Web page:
|FROM ||Rick Moen
|SUBJECT ||Re: [Hangout-NYLXS] aptget: | | it was not wasted !
|From hangout-bounces-at-nylxs.com Fri Feb 17 16:20:00 2017
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Date: Fri, 17 Feb 2017 13:19:46 -0800
From: Rick Moen
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Subject: Re: [Hangout-NYLXS] aptget: | | it was not wasted !
Reply-To: NYLXS Discussions List
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Quoting Mancini, Sabin (DFS) (Sabin.Mancini-at-dfs.ny.gov):
> RM: Even though I don't anticipate encountering this issue, I read
> it carefully and tried to absorb and comprehend it. I will also put
> it in my Linux reference binder. So it was not wasted !
Having a reference binder's a good idea. I may start suggesting to
newcomers serious about learning Linux that they start keeping a Mancini
file (like the Foley Files described by Heinlein in _Double Star_,
except about technology rather than contacts).
Third-party .deb or .rpm repos (and Ubuntu's cute little walled garden
of PPAs at ppa.launchpad.net) are oft-mentioned candidate solutions to a
common and more _general_ problem: 'My Linux distribution doesn't seem
to have a package for $FOO.'
Sometimes, $FOO _is_ distro-packaged, but the user wants (or _thinks_ he/she
wants) a much more recent version that is being dangled to the public by
the upstream developer. Other times, $FOO just isn't available packaged
for that distro, as with Firefox being unpackaged for Trisquel.
Newcomers grappling with this problem are prone to trying very strange
things while floundering around looking for a solution. Often, they end
up breaking their Linux installations in various gruesome ways.
And they (often) do that _because_ they don't understand the role of
package maintainers and of distro software policies.
http://www.advogato.org/article/169.html And that is why I see far too
many people, including Linux veterans who ought to know better, saying
'Oh, I'll just compile an upstream source tarball in /usr/local .'
It even came up repeatedly in otherwise good articles for _Linux
Gazette_ when I was one of the magazine's editors. Quoting one of my =
 Rick Moen comments: While it's useful and worthwhile to know about
a program's "upstream" development site, where (among other things) the
author's latest source code can be downloaded, there are a few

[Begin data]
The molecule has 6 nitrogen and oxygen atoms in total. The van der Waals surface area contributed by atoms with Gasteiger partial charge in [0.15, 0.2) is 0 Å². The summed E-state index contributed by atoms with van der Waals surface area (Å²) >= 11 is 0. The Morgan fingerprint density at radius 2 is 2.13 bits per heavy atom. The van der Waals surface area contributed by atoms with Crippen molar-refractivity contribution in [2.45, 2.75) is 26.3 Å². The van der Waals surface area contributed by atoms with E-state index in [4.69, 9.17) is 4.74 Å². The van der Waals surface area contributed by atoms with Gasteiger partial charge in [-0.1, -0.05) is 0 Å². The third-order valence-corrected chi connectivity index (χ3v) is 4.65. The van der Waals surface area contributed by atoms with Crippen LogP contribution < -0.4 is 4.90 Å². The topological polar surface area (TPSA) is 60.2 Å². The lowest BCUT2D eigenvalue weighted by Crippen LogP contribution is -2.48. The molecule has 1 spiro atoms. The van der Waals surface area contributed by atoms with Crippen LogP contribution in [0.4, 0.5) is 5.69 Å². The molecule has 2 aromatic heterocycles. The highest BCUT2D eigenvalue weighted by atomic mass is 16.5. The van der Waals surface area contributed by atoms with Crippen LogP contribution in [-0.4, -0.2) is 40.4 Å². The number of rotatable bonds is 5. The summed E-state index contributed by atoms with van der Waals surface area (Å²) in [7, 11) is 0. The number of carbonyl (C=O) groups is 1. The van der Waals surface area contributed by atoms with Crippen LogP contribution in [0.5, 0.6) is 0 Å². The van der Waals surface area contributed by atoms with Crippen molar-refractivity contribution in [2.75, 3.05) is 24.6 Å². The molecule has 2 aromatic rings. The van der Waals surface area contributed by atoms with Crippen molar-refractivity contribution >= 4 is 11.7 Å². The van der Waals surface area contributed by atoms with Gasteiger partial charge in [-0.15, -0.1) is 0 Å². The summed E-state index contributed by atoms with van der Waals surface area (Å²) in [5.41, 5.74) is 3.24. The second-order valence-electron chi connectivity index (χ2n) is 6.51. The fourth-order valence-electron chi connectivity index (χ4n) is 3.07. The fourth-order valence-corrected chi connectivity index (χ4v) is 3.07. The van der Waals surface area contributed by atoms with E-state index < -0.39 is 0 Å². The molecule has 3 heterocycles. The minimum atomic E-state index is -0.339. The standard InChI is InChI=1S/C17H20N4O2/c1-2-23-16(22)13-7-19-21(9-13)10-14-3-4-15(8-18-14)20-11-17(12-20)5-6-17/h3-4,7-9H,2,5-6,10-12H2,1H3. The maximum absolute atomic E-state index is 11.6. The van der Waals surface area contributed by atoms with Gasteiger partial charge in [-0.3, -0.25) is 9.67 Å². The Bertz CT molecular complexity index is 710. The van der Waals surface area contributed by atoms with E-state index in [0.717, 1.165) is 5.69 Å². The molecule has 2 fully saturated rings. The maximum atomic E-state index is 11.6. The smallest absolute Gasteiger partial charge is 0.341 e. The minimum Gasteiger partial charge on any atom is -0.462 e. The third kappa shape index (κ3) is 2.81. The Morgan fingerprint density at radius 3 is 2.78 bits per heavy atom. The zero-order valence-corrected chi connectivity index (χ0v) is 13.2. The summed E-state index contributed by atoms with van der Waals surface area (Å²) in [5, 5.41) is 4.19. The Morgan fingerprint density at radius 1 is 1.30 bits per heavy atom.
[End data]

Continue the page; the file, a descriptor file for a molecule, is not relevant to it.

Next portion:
disadvantages that should be noted (and some alternative locations that
should be usually be preferred, instead, if such are findable):
1. Absent extraordinary measures on your part, your Linux distribution's
package-tracking system won't know about the program's presence on your
system. Therefore, it won't know to avoid installing conflicting
programs, removing libraries it depends on, etc.
2. You won't get any tweaks and enhancements that may be normal (or
necessary!) for applications on your Linux distribution =E2=80=94 unless =
yourself implement them. You won't get security patches, either, except
those written by the upstream author.
3. Along those same lines, the desirable version to compile and run may
well not be the author's latest release: Sometimes, authors are trying
out new concepts, and improvements & old bugs fixed are outweighed by
misfeatures & new bugs introduced.
4. As a person downloading the upstream author's source code directly,
you have to personally assume the burden of verifying that the tarball
really is the author's work, and not that of (e.g.) a network intruder
who cracked the download ftp site substituted a trojaned version.
Although this concern applies mostly to software designed to run with
elevated privilege, it's not a strictly academic risk: Linux-relevant
codebases that have been (briefly) trojaned in this fashion, in recent
years, on the upstream author's download sites, include Wietse Venema's
TCP Wrappers (tcpd/libwrap), the util-linux package, sendmail, OpenSSH,
and the Linux kernel (CVS gateway's archive, only). Unless you are
prepared to meaningfully verify the author's cryptographic signature =E2=
if any =E2=80=94 on that tarball, you risk sabotaging your system's secur=
(None of those upstream trojanings escaped into Linux distributions
because of distribution packager vigilance. Make sure you can be as good
a gatekeeper, or rely on those who already do the job well.)
All of the above are problems normally addressed (and the burden of
solving them, shouldered) by Linux distributions' package maintainers,
so that you won't have to. It's to your advantage to take advantage of
that effort, if feasible. The memory of when a thousand Linux sysadmins,
circa 1993, would need to do all of that work 999-times redundantly, is
still fresh to us old-timers: We call those the Bad Old Days, given that
today one expert package maintainer can instead do that task for a
thousand sysadmins. And yes, sometimes there's nothing like such a